The BBC has failed to respond to allegations of spreading fake news on its new disinformation division’s flagship podcast Marianna in Conspiracyland.
The BBC was given several opportunities to respond to allegations of fake news but, at the time of writing, has not. The claims concern alleged fake news spread by Disinformation and Social Media correspondent Marianna Spring about former UKIP MEP candidate and host of the Lotus Eaters podcast, Carl Benjamin.
In the very first instalment of BBC Radio 4’s Marianna in Conspiracyland podcast, which detailed the supposed radicalisation of people in the sleepy town of Totnes in Western England, Spring falsely claimed that Benjamin’s YouTube channel Sargon of Akkad is currently suspended by the platform. Although the British conservative political commentator is currently more active on his Lotus Eaters channel, his original YouTube channel is not blocked and is still occasionally used by Benjamin. The channel was reportedly demonetised by YouTube in 2019.
Spring then claimed that Mr Benjamin had travelled to Totnes as a part of his campaign for the European Parliament in 2019 with former Breitbart editor Milo Yiannopoulos. Although Yiannopoulos did appear with Benjamin in the town of Truro during the campaign, a four-hour live stream of the event in Totnes filmed by Benjamin does not show Yiannopoulos at the event in question.
The BBC’s disinformation correspondent went on to interview a Green Party councillor in Totnes, Georgina Allen, who claimed that “a year after the pandemic” Mr Benjamin returned to Totnes, at which point, she claims, half of the people who previously protested against him during his UKIP campaign “were now with him because they had been recruited into his way of thinking”.
However, Mr Benjamin firmly denies that he has ever returned to Totnes and there does not appear to be any corroborating evidence online of him making a second appearance in the small town.
The former UKIP candidate also denied allegations made by Spring that he had made “rape threats”, which as he noted on his Lotus Eaters podcast this week, is a criminal offence in England and therefore would have resulted in criminal charges if police determined that he had made such a threat.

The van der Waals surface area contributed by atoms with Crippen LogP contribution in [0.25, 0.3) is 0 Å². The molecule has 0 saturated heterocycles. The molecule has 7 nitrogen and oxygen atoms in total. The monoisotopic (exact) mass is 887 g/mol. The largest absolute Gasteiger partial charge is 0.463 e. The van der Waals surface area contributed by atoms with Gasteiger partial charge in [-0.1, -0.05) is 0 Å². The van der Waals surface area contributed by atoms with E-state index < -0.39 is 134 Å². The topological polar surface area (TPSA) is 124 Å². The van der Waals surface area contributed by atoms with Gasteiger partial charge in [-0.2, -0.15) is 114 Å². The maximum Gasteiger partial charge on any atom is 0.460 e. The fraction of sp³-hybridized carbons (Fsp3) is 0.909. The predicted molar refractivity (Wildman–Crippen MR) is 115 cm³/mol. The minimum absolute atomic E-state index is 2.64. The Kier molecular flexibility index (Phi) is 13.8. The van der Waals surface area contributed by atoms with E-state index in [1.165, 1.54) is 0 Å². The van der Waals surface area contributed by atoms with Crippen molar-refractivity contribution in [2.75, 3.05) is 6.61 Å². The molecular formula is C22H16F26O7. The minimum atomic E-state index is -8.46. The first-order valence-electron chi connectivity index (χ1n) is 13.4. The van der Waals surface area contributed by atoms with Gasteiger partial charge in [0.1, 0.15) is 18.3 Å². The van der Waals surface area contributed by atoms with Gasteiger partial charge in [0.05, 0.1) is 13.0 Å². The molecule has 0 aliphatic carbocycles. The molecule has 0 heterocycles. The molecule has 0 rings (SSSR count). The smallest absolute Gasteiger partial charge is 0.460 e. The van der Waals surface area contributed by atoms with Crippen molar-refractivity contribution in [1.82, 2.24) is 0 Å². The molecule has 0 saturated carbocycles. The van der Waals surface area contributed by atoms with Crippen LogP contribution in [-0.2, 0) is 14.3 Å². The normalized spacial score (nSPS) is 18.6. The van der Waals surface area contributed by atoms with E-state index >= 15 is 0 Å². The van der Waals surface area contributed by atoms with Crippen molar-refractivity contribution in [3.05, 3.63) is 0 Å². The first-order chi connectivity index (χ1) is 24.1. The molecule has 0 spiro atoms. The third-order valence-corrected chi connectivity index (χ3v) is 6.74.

It is likely that Spring was referencing a controversial joke made by Benjamin about Labour MP Jess Phillips, whom he said he “wouldn’t even rape”. Tactless as the joke may have been, there was a police investigation and no charges were ever brought forward.
Benjamin also refuted claims made by the BBC Verify correspondent of “engagement with white supremacists”, an assertion which she did not support with evidence in her podcast.
The Lotus Eaters host said that in response to the alleged disinformation spread about him, he had filed complaints with broadcasting regulator Ofcom and the BBC.
In a statement provided to Breitbart London, Mr Benjamin said: “I’m rather shocked about all of this, to be honest. Not that the BBC would lie about me or anyone else, but about the scale and brazenness of the lie. Usually, they lie by omission, which allows them to use literal truths to tell an untrue story by excluding key facts which change the character of the tale. This allows for a degree of plausible deniability.
“However, in this case, they have completely fabricated an event for which there is no evidence. When I was on my MEP tour in Totnes, there were hours of video evidence. The protesters acted disgracefully, while the regular folk engaged in rigorous debate.
“The BBC claimed I had since returned to Totnes and had succeeded in radicalising half the town. This second visit never occurred; I have not been to Totnes since and there was no mass demonstration there in my favour. Nor would they be radicals if there had been.
“The BBC has invented a boogeyman to sustain a fever dream narrative on a subject about which many reasonable people have many reasonable concerns.
“I think they’re doing this deliberately to invalidate these reasonable concerns by unfairly painting anyone who holds them as some kind of extremist. I don’t think that’s appropriate.”
Despite being accused of spreading disinformation on the very podcast meant to dispel disinformation, the BBC and Marianna Spring have failed to respond to multiple emails from Breitbart London. Rather than engage on social media with the allegations from Mr Benjamin, Spring apparently blocked him on Twitter and claimed that her podcast had gained the attention of “trolls“.
Spring, whose upcoming book is entitled Among the Trolls: Notes From the Disinformation Wars, previously broke down in tears during an interview with the BBC about her experiences with being trolled on the internet, including allegedly by Twitter boss Elon Musk.
The millennial BBC correspondent, who cut her teeth on supposedly exposing anti-vaccine content, has seen a quick rise through the ranks of the legacy media. Spring was listed on Forbes’s ‘30 under 30‘ media list for Europe in 2021 and is now the face of the BBC’s “Verify’ disinformation unit.
Following the launch of the division, the public broadcaster received heavy criticism, with many questioning if the left-liberal public broadcaster had the credibility to run such a fact-checking project. Spring responded to the backlash by blaming it on “trolls” and saying that comments on social media demonstrated the need for the BBC’s disinformation division.
In comments to Breitbart London, the head of Britain’s oldest conservative think tank, Bow Group Chairman Ben Harris-Quinney said: “Using criticism to justify publicly-funded investigations reads like a parody of a totalitarian regime.”
“The fact that Spring and the BBC appear to have done this with no sense of irony or self-awareness of how inappropriate these approaches are, for what is supposed to be an unbiased publicly funded media institution, shows how deep the rot is.”